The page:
Kurt had circled slowly around the western edge of Bad Rock, Daryl taking the east. This was something they were used to, were good at. No, were exceptional at. They had done surveillance for so long, the maneuvers were second nature to them. If they didn't want to be seen, they weren't. What they needed to see, they saw. Carla's choosing them for the original assignment had been overkill. They'd been bored up until Randy had bolted. This, tonight - knowing that the enemy was probably close, a deadly enemy at that, and that they were responsible for finding that enemy and thus keeping their people safe - this was what they lived for. This was what made their blood race and their hearts pound and made them feel alive.
Kurt found the first one. He was good, this one. Not quite good enough, but close. Kurt followed him as he moved slowly and carefully through the back streets. He was not on reconnaissance, not yet. This guy was headed somewhere specific. It took only a few moments for Kurt to see the partner, on the other side of the street. He watched the pair move confidently through the shadows. Too cocky, too sure of themselves. Not Stockwell's men. Kurt knew most of them, knew how they worked. These guys must belong to that doctor, Barish. He knew the kind of men these were, just from the way Sam had talked about Barish. He wished he dared take them out, here and now, but knew that would only give his own people away. Besides, he had a feeling he knew where they were going, and he needed to know how to get there.
Daryl had been having a very easy time of it. The streets were dark and wide, and mostly residential with plenty of cover. A few dogs, but they barked at anything and no one seemed to take any notice. It wasn't until he got close to the edge of town that he actually had to start working. He knew, almost immediately, who it was. The pattern of movement was too familiar. It worked to his advantage, knowing what they would do and when. They began to split up, moving off in different directions, looking the town over. He was torn, at first, as to which ones he should go after. Then he saw him and knew. Wherever he was going, that's where Daryl was going.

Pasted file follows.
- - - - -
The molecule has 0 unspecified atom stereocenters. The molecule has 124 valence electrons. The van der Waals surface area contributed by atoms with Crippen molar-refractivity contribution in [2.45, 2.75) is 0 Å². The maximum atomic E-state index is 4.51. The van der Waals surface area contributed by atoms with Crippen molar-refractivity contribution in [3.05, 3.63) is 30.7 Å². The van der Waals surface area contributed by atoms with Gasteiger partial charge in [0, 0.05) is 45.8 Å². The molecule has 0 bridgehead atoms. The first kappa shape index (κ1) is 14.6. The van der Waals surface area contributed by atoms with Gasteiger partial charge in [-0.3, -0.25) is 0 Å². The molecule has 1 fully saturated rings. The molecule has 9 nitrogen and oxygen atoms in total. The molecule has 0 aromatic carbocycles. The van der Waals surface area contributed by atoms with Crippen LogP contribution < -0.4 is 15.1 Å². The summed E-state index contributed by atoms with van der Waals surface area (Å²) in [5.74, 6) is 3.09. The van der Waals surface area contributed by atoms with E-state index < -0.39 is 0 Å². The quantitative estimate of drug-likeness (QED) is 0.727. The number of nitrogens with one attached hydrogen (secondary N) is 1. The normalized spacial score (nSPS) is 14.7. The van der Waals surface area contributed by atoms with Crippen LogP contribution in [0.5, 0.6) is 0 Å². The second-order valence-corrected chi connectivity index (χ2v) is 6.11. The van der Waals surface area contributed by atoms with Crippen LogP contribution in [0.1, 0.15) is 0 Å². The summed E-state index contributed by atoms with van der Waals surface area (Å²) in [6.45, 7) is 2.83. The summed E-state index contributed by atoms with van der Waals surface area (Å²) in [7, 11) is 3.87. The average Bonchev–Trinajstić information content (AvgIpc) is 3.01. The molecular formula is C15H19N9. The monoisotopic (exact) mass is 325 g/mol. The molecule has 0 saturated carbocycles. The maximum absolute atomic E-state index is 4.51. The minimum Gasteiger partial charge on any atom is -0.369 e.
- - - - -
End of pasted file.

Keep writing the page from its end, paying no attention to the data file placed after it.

It took only a few moments for Daryl to realize that things were getting complicated. Wherever it was they were going, there were people coming from there. People that were trying to stay as invisible as they were as they moved through yards and alleys.
Daryl was like a kid at a three-ring-circus. Where to look next, what was happening where and when and by whom. One set coming, one set going, one set following - wait. Daryl almost laughed out loud. It was Kurt, following the newcomers. Everyone sticking to the shadows, moving slowly, cautiously. To the untrained, they would have been nearly invisible. A bit of a breeze rustling the leaves, an animal moving through the bushes. And yet Daryl, and he was sure Kurt, knew exactly who was who and where they were. The newcomers had not given any indication they had spotted anyone. These were warriors, not hunters. The distinction might not seem significant, but the difference was immense.